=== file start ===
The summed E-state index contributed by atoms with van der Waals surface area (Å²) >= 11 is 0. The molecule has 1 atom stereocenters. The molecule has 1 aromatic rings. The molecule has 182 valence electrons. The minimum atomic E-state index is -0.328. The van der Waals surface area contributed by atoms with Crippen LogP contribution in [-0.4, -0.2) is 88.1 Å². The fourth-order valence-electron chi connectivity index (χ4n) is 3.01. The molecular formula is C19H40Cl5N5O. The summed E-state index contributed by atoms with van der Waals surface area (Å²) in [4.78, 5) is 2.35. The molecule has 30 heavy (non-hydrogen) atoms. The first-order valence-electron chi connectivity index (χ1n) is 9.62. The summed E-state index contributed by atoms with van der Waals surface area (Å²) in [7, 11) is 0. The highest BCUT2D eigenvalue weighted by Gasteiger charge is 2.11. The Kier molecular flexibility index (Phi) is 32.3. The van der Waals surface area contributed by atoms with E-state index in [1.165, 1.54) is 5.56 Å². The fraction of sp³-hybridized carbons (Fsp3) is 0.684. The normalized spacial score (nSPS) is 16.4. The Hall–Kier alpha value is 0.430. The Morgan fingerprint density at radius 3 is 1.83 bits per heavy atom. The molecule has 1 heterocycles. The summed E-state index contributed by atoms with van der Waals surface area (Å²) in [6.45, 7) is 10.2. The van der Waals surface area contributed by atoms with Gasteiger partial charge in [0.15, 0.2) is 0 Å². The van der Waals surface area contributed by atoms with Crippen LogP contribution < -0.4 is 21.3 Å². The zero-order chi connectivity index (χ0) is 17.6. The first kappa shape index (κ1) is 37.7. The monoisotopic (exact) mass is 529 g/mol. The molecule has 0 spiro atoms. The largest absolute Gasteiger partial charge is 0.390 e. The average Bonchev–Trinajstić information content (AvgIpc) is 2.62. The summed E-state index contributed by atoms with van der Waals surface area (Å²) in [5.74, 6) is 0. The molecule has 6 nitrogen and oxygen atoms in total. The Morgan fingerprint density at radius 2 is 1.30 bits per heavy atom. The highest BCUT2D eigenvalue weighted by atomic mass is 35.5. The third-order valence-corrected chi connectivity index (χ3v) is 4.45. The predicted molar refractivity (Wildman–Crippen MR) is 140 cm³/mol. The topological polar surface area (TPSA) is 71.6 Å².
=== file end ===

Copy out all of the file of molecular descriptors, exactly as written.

The summed E-state index contributed by atoms with van der Waals surface area (Å²) >= 11 is 0. The molecule has 1 atom stereocenters. The molecule has 1 aromatic rings. The molecule has 182 valence electrons. The minimum atomic E-state index is -0.328. The van der Waals surface area contributed by atoms with Crippen LogP contribution in [-0.4, -0.2) is 88.1 Å². The fourth-order valence-electron chi connectivity index (χ4n) is 3.01. The molecular formula is C19H40Cl5N5O. The summed E-state index contributed by atoms with van der Waals surface area (Å²) in [4.78, 5) is 2.35. The molecule has 30 heavy (non-hydrogen) atoms. The first-order valence-electron chi connectivity index (χ1n) is 9.62. The summed E-state index contributed by atoms with van der Waals surface area (Å²) in [7, 11) is 0. The highest BCUT2D eigenvalue weighted by Gasteiger charge is 2.11. The Kier molecular flexibility index (Phi) is 32.3. The van der Waals surface area contributed by atoms with E-state index in [1.165, 1.54) is 5.56 Å². The fraction of sp³-hybridized carbons (Fsp3) is 0.684. The normalized spacial score (nSPS) is 16.4. The Hall–Kier alpha value is 0.430. The Morgan fingerprint density at radius 3 is 1.83 bits per heavy atom. The molecule has 1 heterocycles. The summed E-state index contributed by atoms with van der Waals surface area (Å²) in [6.45, 7) is 10.2. The van der Waals surface area contributed by atoms with Gasteiger partial charge in [0.15, 0.2) is 0 Å². The van der Waals surface area contributed by atoms with Crippen LogP contribution < -0.4 is 21.3 Å². The zero-order chi connectivity index (χ0) is 17.6. The first kappa shape index (κ1) is 37.7. The monoisotopic (exact) mass is 529 g/mol. The molecule has 0 spiro atoms. The largest absolute Gasteiger partial charge is 0.390 e. The average Bonchev–Trinajstić information content (AvgIpc) is 2.62. The summed E-state index contributed by atoms with van der Waals surface area (Å²) in [5.74, 6) is 0. The molecule has 6 nitrogen and oxygen atoms in total. The Morgan fingerprint density at radius 2 is 1.30 bits per heavy atom. The highest BCUT2D eigenvalue weighted by atomic mass is 35.5. The third-order valence-corrected chi connectivity index (χ3v) is 4.45. The predicted molar refractivity (Wildman–Crippen MR) is 140 cm³/mol. The topological polar surface area (TPSA) is 71.6 Å².